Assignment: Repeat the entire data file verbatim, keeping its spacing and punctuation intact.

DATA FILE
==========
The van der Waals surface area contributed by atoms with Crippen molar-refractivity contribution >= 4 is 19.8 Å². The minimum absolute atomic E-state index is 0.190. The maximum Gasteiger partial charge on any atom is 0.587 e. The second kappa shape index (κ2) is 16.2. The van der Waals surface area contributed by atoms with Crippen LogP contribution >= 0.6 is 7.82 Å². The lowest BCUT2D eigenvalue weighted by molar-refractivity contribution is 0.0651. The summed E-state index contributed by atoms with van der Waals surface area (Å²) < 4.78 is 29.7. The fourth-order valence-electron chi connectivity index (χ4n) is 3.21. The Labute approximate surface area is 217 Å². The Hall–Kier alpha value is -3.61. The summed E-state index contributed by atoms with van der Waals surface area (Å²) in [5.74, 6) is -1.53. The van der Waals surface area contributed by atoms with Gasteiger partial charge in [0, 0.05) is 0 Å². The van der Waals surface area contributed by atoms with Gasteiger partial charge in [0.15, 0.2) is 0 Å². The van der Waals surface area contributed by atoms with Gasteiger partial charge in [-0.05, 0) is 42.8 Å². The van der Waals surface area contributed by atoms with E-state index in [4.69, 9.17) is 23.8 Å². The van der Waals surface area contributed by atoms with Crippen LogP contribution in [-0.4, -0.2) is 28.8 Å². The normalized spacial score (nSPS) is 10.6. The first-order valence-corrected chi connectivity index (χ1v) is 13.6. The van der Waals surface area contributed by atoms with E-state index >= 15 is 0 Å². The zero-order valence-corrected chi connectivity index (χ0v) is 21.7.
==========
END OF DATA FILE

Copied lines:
The van der Waals surface area contributed by atoms with Crippen molar-refractivity contribution >= 4 is 19.8 Å². The minimum absolute atomic E-state index is 0.190. The maximum Gasteiger partial charge on any atom is 0.587 e. The second kappa shape index (κ2) is 16.2. The van der Waals surface area contributed by atoms with Crippen LogP contribution >= 0.6 is 7.82 Å². The lowest BCUT2D eigenvalue weighted by molar-refractivity contribution is 0.0651. The summed E-state index contributed by atoms with van der Waals surface area (Å²) < 4.78 is 29.7. The fourth-order valence-electron chi connectivity index (χ4n) is 3.21. The Labute approximate surface area is 217 Å². The Hall–Kier alpha value is -3.61. The summed E-state index contributed by atoms with van der Waals surface area (Å²) in [5.74, 6) is -1.53. The van der Waals surface area contributed by atoms with Gasteiger partial charge in [0, 0.05) is 0 Å². The van der Waals surface area contributed by atoms with Gasteiger partial charge in [0.15, 0.2) is 0 Å². The van der Waals surface area contributed by atoms with Gasteiger partial charge in [-0.05, 0) is 42.8 Å². The van der Waals surface area contributed by atoms with E-state index in [4.69, 9.17) is 23.8 Å². The van der Waals surface area contributed by atoms with Crippen LogP contribution in [-0.4, -0.2) is 28.8 Å². The normalized spacial score (nSPS) is 10.6. The first-order valence-corrected chi connectivity index (χ1v) is 13.6. The van der Waals surface area contributed by atoms with E-state index >= 15 is 0 Å². The zero-order valence-corrected chi connectivity index (χ0v) is 21.7.